Hush, hush, hush, here comes a Buckley man
You'd best look out for there's no doubt
He'll catch you if he can.
Look out you little Democrats,
Here comes a Buckley man.
He wore a dandy suit of clothes,
Likewise a diamond pin,
And if you wished to see the boss,
A darky let you in.
He owned a country mansion and
He drove a spanking pair,
And he put on all the airs and style
Of a boodle millionaire.
Revenswood Victorian luxury
The Main House was built in 1891 at a cost of $8,000 and provided expanded space for the Buckley’s frequent entertaining. The Main House appears to be two-story, but in fact has only one floor, with a high attic and a Billiard Room in the basement. It is Queen Anne style, with Eastlake influence, approximately 50 by 80 feet, and contains two main rooms -- the Drawing Room and the oak-paneled Dining Room -- a butlers pantry, kitchen, and a bath and servant's room.
In the Drawing Room you can find an enlargement of the only known photograph of the interior of Ravenswood. Published in January, 1896 by the Livermore Herald, it shows the opulence and clutter that was fashionable in the last years of the 19th century. The carpeting was teal blue and gold, to match the window seat cushions, and draperies were gold and maroon. As a guest of the Buckleys, you could sink into an over-stuffed, tasseled Turkish Chair and put up your feet on a fur-covered footstool, while one of the house waiters brought your refreshments. Downstairs is the Billiard Room, which was finished in the fall of 1896. It originally contained the Boss' Brunswick billiard table.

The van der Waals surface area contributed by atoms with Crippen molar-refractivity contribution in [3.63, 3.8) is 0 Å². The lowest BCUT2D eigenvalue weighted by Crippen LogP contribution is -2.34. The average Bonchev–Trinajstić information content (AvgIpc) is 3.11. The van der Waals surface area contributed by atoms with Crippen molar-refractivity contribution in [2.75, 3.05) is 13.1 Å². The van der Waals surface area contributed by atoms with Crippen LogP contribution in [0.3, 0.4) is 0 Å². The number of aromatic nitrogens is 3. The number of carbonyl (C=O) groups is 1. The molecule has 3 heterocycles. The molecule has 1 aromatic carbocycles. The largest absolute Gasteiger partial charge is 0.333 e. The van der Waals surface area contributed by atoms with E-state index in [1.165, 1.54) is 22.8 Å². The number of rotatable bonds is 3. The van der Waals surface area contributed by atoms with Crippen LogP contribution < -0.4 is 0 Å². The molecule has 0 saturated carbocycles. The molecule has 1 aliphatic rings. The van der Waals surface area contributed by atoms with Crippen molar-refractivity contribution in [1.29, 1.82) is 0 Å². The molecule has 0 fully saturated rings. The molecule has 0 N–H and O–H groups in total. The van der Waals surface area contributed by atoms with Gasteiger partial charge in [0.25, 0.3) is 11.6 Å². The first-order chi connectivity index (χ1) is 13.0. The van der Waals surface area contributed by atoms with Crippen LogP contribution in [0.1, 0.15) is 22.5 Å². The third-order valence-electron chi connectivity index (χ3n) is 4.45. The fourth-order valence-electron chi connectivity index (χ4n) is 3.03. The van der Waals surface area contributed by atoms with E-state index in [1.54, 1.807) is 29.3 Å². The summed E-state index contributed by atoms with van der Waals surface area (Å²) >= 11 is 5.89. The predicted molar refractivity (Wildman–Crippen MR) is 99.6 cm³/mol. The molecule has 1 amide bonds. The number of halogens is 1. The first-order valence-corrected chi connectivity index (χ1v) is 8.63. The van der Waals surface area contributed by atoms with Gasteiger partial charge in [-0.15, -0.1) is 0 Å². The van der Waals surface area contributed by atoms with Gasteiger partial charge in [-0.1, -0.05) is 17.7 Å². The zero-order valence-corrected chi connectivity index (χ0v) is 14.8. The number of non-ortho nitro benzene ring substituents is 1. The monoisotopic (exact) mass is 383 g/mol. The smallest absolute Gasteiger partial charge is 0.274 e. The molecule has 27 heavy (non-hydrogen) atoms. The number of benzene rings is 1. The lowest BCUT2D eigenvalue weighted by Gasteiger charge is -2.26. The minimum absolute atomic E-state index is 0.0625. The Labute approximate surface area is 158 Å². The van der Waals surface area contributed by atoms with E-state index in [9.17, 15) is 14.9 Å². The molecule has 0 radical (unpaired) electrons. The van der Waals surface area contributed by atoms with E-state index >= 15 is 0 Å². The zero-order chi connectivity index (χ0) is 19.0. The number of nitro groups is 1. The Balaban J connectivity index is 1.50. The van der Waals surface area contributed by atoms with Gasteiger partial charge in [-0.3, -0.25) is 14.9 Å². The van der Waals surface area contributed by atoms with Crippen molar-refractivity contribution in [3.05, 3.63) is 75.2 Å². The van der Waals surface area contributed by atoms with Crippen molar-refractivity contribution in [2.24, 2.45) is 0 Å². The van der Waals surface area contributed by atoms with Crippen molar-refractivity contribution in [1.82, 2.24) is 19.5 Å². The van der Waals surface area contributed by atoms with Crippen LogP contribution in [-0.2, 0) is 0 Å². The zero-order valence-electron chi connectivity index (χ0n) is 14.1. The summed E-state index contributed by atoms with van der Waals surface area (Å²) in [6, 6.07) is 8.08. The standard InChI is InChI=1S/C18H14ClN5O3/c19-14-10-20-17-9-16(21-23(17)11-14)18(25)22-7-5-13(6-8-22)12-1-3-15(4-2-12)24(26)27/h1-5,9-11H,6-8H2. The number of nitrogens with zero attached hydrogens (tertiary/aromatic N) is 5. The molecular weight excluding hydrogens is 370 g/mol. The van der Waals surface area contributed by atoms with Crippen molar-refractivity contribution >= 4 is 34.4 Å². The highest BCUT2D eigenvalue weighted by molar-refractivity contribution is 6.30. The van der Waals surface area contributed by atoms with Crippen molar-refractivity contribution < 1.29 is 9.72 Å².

In the 1890's the Ravenswood estate was famous for its beautiful grounds and its gardens. The original landscaping was done by a French landscape architect and included extensive rose gardens--an early description speaks of "Happy and rose-embowered Mr. Buckley..." One hundred years ago, the privet-like euonymous near the gravel paths were probably hedges, not the sculptured trees you see today. Also original are the Canary Island date palms on the north side and across the front of the Main House.
The Carriage Barn, has the same cool, dark interior as it was in 1885. The Buckleys, because of their frequent house parties and guests, owned more than the usual number of carriages and this building is considered large for rural carriage barns of that time. Originally, there was a shed on the right side of the building for horse stalls and the coachmen and stable hands lived upstairs.
Somewhere near the barn would have been the corral for Ephraim, the Buckleys' famous boxing donkey. Trained in the art of prizefighting by Alex Greggains, the Boss' bodyguard, aide, and lifelong friend (and a former heavyweight himself), the donkey was "the sensation of the Livermore valley." Ruthless in the boxing ring, Ephraim was nevertheless gentle enough for 4-year-old Chris, Jr. and his young friends to ride at a children's party on July 10, 1897.
The Tank House was a necessity of any rural Victorian home. With its redwood tank on top, it was not only the estate's water system, but also housed servants' quarters upstairs and a summer kitchen downstairs, presided over by the Buckley’s Chinese cook, Hee Gong. The well and windmill which supplied the water was located to the south of the Tank House. It is depicted in an 1899 sketch, along with two more windmills and water tanks, one by the Carriage Barn, and one near the winery.